First their was the flurry surrounding Lady Gaga as she released a picture of her in bra and panties (supposedly 25 pounds heavier) and admitting to anorexia and bulimia. A part of me was totally impressed by this and yet another part of me was also a little perplexed. So I went to my guru, Tom, and asked him about it. And he said something that has stuck with me since. A static image (a photograph) can never accurately reveal or show or convey what a body looks like. He then asked me, What did you think when you saw the photograph of her? Well, my first thought was, if that's her 25 pounds heavier, what did she look like before? She's still tiny. To which he replied, That's the point. By releasing a photo she invited judgment of her body--and judgment of our bodies is the problem. Counterintuitive as it seems, it would have been more powerful had she made that admission with no photograph attached.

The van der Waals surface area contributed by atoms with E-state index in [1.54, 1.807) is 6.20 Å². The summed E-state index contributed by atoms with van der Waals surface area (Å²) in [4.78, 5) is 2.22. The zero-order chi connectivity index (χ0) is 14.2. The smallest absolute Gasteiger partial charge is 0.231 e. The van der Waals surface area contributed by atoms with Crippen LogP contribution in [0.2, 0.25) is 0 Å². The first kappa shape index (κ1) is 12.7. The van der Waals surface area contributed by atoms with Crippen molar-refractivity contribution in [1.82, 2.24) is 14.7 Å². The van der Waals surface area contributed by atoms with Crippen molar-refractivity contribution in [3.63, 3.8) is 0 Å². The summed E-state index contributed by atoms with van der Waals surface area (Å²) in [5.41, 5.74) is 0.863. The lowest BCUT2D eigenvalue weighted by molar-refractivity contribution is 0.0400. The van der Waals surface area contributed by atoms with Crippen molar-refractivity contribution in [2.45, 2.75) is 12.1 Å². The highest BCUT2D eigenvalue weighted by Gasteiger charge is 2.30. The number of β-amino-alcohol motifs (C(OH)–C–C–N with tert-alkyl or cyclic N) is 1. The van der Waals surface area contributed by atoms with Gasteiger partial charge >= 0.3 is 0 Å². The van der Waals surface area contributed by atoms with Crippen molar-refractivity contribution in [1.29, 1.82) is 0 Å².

I saw his point. Or well, I thought I did. Sometimes Tom will say something and I'll start to get it and then I'll come in six months later and say, Tom, remember when you said this, this, and this?! I GET IT!  {I was a little afraid this was going to be like that}.

In response to Lady Gaga all sorts of people shared photographs of themselves with statements. The one that stuck with me (and began to clarify Tom's point) was of a young women who said something like If size 2 is beautiful then my size 22 must be glorious--implying that a size 22 is somehow better than a size 2. This comparison, this either/or, this one against the other is at the heart of the problem. I get where she's coming from and it's great if she can embrace her body but her body is not better or worse than someone else's because of the size. It simply is. The size 2 simply is. As is the size 6, size 8, size 18.

Strangely enough, it was Christina Aguilera that drove this point home for me. I came across an article in which she talked about her curves and having gained weight and the record label's problem with that.: